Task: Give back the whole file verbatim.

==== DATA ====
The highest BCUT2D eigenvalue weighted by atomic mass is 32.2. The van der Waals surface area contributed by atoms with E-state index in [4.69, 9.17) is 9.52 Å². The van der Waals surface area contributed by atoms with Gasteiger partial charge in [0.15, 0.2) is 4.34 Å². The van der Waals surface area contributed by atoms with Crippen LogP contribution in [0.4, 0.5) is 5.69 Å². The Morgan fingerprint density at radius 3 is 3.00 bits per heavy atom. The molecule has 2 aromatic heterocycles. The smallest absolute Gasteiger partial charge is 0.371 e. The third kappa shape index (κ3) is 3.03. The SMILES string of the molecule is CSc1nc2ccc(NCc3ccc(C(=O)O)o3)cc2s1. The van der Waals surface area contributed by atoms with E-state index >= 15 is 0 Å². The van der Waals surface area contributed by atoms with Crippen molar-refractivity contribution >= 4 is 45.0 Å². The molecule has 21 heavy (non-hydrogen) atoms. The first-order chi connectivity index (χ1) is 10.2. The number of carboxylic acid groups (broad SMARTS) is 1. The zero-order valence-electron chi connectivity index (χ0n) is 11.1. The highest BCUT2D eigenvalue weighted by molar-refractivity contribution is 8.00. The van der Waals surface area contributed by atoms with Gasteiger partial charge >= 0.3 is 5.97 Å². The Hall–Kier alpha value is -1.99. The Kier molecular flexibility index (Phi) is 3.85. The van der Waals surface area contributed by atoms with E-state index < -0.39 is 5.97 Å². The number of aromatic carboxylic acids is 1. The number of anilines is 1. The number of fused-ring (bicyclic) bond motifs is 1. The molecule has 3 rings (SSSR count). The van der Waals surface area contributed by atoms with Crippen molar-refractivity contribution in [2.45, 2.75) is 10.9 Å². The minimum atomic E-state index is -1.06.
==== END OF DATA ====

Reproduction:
The highest BCUT2D eigenvalue weighted by atomic mass is 32.2. The van der Waals surface area contributed by atoms with E-state index in [4.69, 9.17) is 9.52 Å². The van der Waals surface area contributed by atoms with Gasteiger partial charge in [0.15, 0.2) is 4.34 Å². The van der Waals surface area contributed by atoms with Crippen LogP contribution in [0.4, 0.5) is 5.69 Å². The Morgan fingerprint density at radius 3 is 3.00 bits per heavy atom. The molecule has 2 aromatic heterocycles. The smallest absolute Gasteiger partial charge is 0.371 e. The third kappa shape index (κ3) is 3.03. The SMILES string of the molecule is CSc1nc2ccc(NCc3ccc(C(=O)O)o3)cc2s1. The van der Waals surface area contributed by atoms with E-state index >= 15 is 0 Å². The van der Waals surface area contributed by atoms with Crippen molar-refractivity contribution >= 4 is 45.0 Å². The molecule has 21 heavy (non-hydrogen) atoms. The first-order chi connectivity index (χ1) is 10.2. The number of carboxylic acid groups (broad SMARTS) is 1. The zero-order valence-electron chi connectivity index (χ0n) is 11.1. The highest BCUT2D eigenvalue weighted by molar-refractivity contribution is 8.00. The van der Waals surface area contributed by atoms with Gasteiger partial charge >= 0.3 is 5.97 Å². The Hall–Kier alpha value is -1.99. The Kier molecular flexibility index (Phi) is 3.85. The van der Waals surface area contributed by atoms with E-state index < -0.39 is 5.97 Å². The number of aromatic carboxylic acids is 1. The number of anilines is 1. The number of fused-ring (bicyclic) bond motifs is 1. The molecule has 3 rings (SSSR count). The van der Waals surface area contributed by atoms with Crippen molar-refractivity contribution in [2.45, 2.75) is 10.9 Å². The minimum atomic E-state index is -1.06.